Lego Mindstorms NXT



I have been playing with Mindstorms NXT since November 2007. As I usually always create a LDraw file of my creations in case I want to rebuilt one, I decided I might as well post them on the web in case they are of any interest to anyone.


So here are some of them. I will add more as time permits. The videos are all wmv files and the programs are all RobotC. After programming with such languages as C++, VB and C#, I just couldn’t get used to NXT-G and its graphical interface.


I have only one NXT brick but have bought lots of  HiTechnic sensors and the Mindsensors MotorMux and a lot of extra Lego pieces from BrickLink.




An Orrery is a mechanical apparatus which illustrates with balls of various sizes the relative motions and positions of the earth, moon, sun etc. I decided it would be impossible to make the planet sizes to scale as even if the Earth was only 1cm in diameter, Jupiter would be over 11cm and the Sun would be over 1 meter. Likewise if I tried to make the distances from the Sun to scale, with the Earth at 10cm, then Neptune would be at 3 metres.




This is my second attempt at a robot that can play checkers. My earlier effort (CPR) was slow and unreliable at identifying the pieces.

This one is pretty fast to both scan and play taking approximately 30 seconds to scan and 10-15 seconds to make a move. It is totally autonomous and generally plays a reasonably good game. Occasionally it will fail to pick up a piece and also occasionally misread a piece when scanning, particularly in bright light conditions but generally it is not too bad.




This was inspired by my daughter's constant requests for cups of tea to be delivered to her either in her bedroom or to the TV lounge.

Navigating accurately around a room is hard enough let alone going from one room to the next. So in order to better keep track of where the robot was I decided to use the grid of floor tiles as a guide.




This is not a compete project but rather something that could be used as part of another NXT project that requires user input, such as a game.

It consists of a keypad of 16 keys, in this case the numbers 0 to 9 plus a 'Backspace' key and an 'Enter' key. 




This started out as a balancing robot similar to the Gyro version of NXTWay and using Ramin's RobotC program.

This worked first time which caught me by surprise - I mean where's the fun in that? So I started playing around with the design. First I made it taller and taller but it still balanced ok so then I decided to see if I could make it stand up  again if it fell down.

The result is Toddlerbot.




Originally this was going to be a plotter, but part way through building it I decided to add a Joystick and make it play 'Pencil & Paper' games.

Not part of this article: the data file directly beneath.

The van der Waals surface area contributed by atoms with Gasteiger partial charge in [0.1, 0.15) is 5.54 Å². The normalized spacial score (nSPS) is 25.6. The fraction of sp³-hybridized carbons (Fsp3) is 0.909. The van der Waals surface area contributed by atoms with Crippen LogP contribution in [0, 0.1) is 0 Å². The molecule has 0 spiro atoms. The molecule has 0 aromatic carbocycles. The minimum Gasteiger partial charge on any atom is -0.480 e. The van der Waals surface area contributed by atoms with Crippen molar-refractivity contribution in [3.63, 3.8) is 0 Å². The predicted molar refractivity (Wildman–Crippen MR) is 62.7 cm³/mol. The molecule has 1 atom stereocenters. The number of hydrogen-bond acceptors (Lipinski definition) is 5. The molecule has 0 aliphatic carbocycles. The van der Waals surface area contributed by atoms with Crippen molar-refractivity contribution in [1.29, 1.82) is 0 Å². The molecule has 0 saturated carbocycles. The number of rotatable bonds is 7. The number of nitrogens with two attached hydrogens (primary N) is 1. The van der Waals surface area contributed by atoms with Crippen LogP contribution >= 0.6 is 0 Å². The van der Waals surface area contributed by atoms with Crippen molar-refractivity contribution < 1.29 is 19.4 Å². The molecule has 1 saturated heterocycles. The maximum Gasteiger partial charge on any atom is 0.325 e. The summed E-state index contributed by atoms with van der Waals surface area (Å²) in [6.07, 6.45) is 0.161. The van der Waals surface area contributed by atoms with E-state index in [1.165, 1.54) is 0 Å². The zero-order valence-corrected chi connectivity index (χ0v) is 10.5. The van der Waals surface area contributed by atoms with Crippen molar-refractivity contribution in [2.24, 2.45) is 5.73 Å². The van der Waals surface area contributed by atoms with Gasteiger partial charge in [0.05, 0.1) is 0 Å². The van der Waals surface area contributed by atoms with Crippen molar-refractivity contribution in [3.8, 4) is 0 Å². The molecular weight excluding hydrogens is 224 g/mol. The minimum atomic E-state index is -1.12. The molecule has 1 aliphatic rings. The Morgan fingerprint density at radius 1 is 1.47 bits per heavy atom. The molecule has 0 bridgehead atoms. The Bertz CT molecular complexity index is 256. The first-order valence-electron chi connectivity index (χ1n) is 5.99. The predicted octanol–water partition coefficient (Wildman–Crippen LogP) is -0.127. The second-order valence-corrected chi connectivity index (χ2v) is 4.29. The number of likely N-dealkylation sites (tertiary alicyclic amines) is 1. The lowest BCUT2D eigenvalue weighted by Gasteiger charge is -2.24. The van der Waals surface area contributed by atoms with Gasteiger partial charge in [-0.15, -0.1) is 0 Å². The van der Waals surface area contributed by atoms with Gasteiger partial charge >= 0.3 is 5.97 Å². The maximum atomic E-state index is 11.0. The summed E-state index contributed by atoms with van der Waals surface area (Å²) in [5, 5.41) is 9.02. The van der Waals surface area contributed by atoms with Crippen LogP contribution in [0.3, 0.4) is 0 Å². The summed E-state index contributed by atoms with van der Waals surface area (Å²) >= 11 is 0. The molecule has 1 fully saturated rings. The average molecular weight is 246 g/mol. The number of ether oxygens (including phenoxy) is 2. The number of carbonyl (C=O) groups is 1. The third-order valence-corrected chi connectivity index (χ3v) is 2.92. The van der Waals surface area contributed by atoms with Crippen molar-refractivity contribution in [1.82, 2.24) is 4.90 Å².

I choose three games, TicTacToe, a version of Combinatorial Regio and a simplified version of Salvo (or Battleships)

It can also be a plotter. Instructions can be saved into a file (nxtdata.txt) and then the robot reads these and executes the necessary actions.




When I asked my daughter what sort of robot I should make next, she replied 'Why don't you make one that plays checkers?"

Seemed like a reasonable idea so here is CPR (Checkers Playing Robot), a robot that can play checkers on a standard chessboard. (I would have called it CheckerBot but there is already another robot with that name.)



Beta Bob

This is Beta Bob (Alpha Rex’s cousin, aka PatrolBot), my best attempt at a biped so far. The legs are pretty much those from Omni-Biped in ’Creating Cool Mindstorms NXT Robots’ by Daniele Benedettelli. These are the best biped legs I have found: simple, smooth, able to reverse and turn, and most of all stable.



Holonomic Drive

"Oh no, not another Holonomic Drive" I hear you say. Afraid so.  It’s one of those ’must do’ projects so here is my attempt.

I used the HiTechnic compass sensor so I would know which way the robot was facing and could then calculate how much power to apply to each motor to move or turn in the direction I wanted to go.




So named because you get Four for the price of Two. This contraption is a gearbox that uses two motors. One motor changes the gears and the other provides drive to any combination of four outputs.

The idea is that not only do you get four output shafts, you can have any combination of them turning at one time, thus here are 16 different output combinations.



Balance Scales

This was my attempt to make a balance scale (or beam balance). It is pretty simple and worked ok but obviously could never be particularly precise due to friction at the pivot, flex in the plastic pieces and some jerkiness as the weight is driven along the beam.

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